Fairy-Tale Files, published once weekly, feature three variations of a fairy tale chosen by one of Fairy Tale Review’s editors, interns, or past contributors.
In the myth of Orpheus and Eurydice, the greatest of all musicians descends to the Underworld to retrieve his wife after she is bitten by a viper and dies. Armed with a lyre and great skill, Orpheus is able to charm the Lord and Lady of the Underworld, Hades and Persephone, into granting him permission to return to the land of the living with his wife. But there’s catch. Orpheus must travel ahead of Eurydice and cannot look back until both have arrived safely above ground. It is an exercise in faith and doubt, and in the last moments of their journey, Orpheus succumbs to latter, turning to see the face of Eurydice, just as she vanishes back into the Underworld forevermore.
In the 1959 film Black Orpheus, French writer and director Marcel Camus transposed the classical Greek myth to a modern day slum in Rio de Janeiro, Brazil. Orfeu (Orpheus) moves through the city during the popular festival of Carnival—from a trolley station, to the Office of Missing Persons, and then, of course, to the morgue—in search of Eurydice. The film won both the 1960 Academy Award and the 1960 Golden Globe for Best Foreign Film.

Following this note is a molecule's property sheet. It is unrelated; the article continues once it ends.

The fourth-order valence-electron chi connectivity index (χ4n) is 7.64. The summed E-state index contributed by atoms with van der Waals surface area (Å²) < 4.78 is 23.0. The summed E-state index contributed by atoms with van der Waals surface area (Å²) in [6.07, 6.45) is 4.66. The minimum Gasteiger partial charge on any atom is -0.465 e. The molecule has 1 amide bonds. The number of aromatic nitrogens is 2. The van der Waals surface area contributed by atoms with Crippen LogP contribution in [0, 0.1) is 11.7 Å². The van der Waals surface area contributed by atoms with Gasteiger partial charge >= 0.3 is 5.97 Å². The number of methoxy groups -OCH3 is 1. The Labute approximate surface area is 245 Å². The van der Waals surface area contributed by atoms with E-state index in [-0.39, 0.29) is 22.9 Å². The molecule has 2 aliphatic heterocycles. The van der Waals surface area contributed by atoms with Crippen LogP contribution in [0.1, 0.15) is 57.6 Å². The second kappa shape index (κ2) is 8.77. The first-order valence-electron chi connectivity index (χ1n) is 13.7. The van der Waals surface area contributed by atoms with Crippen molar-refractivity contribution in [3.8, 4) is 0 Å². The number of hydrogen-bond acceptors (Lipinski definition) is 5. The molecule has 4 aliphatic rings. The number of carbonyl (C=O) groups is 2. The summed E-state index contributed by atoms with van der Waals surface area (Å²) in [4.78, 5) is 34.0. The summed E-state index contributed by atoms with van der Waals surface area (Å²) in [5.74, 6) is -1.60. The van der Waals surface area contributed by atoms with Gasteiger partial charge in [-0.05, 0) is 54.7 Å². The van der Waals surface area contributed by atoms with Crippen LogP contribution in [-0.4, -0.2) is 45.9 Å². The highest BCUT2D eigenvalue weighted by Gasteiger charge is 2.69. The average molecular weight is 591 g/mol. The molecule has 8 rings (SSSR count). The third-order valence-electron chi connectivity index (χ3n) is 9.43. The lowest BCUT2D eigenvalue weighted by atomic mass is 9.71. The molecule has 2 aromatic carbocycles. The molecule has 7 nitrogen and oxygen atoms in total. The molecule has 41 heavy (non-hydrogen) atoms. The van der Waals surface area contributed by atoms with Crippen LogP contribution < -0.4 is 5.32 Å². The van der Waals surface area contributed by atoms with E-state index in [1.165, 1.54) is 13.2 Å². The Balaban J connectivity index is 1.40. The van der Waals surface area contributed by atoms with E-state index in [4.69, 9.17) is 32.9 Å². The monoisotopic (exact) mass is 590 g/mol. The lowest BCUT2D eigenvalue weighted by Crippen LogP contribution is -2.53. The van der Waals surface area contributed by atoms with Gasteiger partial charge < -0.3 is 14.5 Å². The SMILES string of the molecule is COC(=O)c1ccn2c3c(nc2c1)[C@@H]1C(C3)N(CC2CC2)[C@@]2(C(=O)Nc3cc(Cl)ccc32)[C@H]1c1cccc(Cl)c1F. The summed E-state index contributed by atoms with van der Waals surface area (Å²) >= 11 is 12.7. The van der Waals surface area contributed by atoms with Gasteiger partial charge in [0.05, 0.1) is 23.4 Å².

The Orpheus and Eurydice myth found another champion in folk musician Anaïs Mitchell. In Hadestown, Orpheus is depicted as a hobo musician who goes in search Eurydice in Hadestown, where “everyone’s pockets are weighted down.” There he is confronted with Hades, an opportunistic bossman overseeing the construction of a wall that will keep the poor out and the free in, and his wife, Persephone, the proprietress of a speakeasy. A recording of the folk opera followed in 2010 to critical acclaim, featuring Justin Vernon (of Bon Iver), Ani DiFranco, and Mitchell in the roles of Orpheus, Persephone, and Eurydice, respectively.
This edition of Fairy-Tale Files is brought to you by Fairy Tale Review Associate Editor Benjamin Schaefer.